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Iran: The death penalty is an inhumane punishment for death row prisoners, their families and society as a whole

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"Whether guilty or not, the outcome of the death penalty is the same. In Iran, the death penalty is by hanging, and it takes from several agonising seconds to several harrowing minutes for death to occur and for everything to be over."

Every year several hundred people are executed by the Iranian authorities.
According to reports by Iran Human Rights (IHR) and other human rights groups, death row prisoners have often no access to a defence lawyer after their arrest and are sentenced to death following unfair trials and based on confessions extracted from them under torture. 
These are issues which have been addressed in IHR’s previous reports. The current report is based on first-hand accounts of several inmates held in Iran's prisons and their families. The report seeks to illustrate other aspects of how the death penalty affects the inmate, their families and, as a consequence, society.
How does a death row inmate experience his final hours?
Speaking about the final ho…

Judge says Texas death row inmate's sentence should be reduced due to false evidence at trial

Jury box
Paul Storey's case had been granted another review less than one week before he was scheduled to be executed.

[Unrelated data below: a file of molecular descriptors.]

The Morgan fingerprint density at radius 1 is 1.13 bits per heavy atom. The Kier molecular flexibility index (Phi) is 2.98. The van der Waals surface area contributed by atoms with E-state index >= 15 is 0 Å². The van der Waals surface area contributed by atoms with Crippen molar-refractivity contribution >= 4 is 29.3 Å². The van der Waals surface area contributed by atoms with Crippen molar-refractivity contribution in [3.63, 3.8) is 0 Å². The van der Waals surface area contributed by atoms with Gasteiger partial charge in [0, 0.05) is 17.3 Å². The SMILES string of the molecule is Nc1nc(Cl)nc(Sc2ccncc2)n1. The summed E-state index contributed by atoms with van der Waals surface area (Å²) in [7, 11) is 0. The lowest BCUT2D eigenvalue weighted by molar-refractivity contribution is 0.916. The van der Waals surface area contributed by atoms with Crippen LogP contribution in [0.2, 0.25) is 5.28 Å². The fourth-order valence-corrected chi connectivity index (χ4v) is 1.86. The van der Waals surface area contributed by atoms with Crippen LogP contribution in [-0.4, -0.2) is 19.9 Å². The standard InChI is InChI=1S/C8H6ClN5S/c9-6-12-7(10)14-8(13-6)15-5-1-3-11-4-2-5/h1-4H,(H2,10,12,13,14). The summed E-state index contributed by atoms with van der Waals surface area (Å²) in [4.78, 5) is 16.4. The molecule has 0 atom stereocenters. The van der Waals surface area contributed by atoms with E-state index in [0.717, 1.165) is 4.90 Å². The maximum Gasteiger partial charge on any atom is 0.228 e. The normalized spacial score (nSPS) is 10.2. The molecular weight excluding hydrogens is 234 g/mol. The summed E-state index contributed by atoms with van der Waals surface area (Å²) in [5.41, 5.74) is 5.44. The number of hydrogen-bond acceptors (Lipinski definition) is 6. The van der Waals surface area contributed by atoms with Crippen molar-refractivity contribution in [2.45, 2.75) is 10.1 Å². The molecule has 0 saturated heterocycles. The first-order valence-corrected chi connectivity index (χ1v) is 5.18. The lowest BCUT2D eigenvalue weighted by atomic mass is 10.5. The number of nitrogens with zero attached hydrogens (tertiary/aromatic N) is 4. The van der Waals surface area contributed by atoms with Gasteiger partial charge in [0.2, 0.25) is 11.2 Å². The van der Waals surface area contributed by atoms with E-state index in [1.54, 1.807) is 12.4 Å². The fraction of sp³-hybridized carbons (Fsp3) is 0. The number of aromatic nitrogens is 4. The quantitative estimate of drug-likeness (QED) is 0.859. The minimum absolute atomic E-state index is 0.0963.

A Tarrant County judge has recommended that a death row inmate’s sentence be changed to life without parole after reviewing evidence that there was false evidence introduced at his trial.

Paul Storey was sentenced to death in September 2008 for the 2006 murder of Jonas Cherry, the assistant manager at a miniature golf course near Fort Worth that Storey and another man were robbing. 

Storey was set for execution in April 2017, but the Texas Court of Criminal Appeals halted Storey’s execution less than a week before it was set to take place. His defense attorneys accused prosecutors of lying to jurors during his original trial. The state’s highest criminal court sent the case back to the Tarrant County trial court to review those claims.

According to court documents, a prosecutor told the jury during Storey’s 2008 trial that “it should go without saying that all of [Jonas Cherry’s] family and everyone who loved him believe the death penalty was appropriate.” But Cherry’s parents, Glenn and Judith, say that was a lie.

“We do not want to see another family having to suffer through losing a child and family member,” the Cherrys said in a letter to the governor about Storey's case. “Due to our ethical and spiritual values we are opposed to the death penalty.”

Judge Everett Young wrote Tuesday that “had this evidence been disclosed, there is a reasonable probability” that the jury would have decided differently. 

Those omissions amounted to several constitutional violations, Young said.

The case now returns to the Court of Criminal Appeals, which has final say over Storey’s case.

Source: Texas Tribune, Emma Platoff, May 9, 2018


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"One is absolutely sickened, not by the crimes that the wicked have committed,
but by the punishments that the good have inflicted." -- Oscar Wilde

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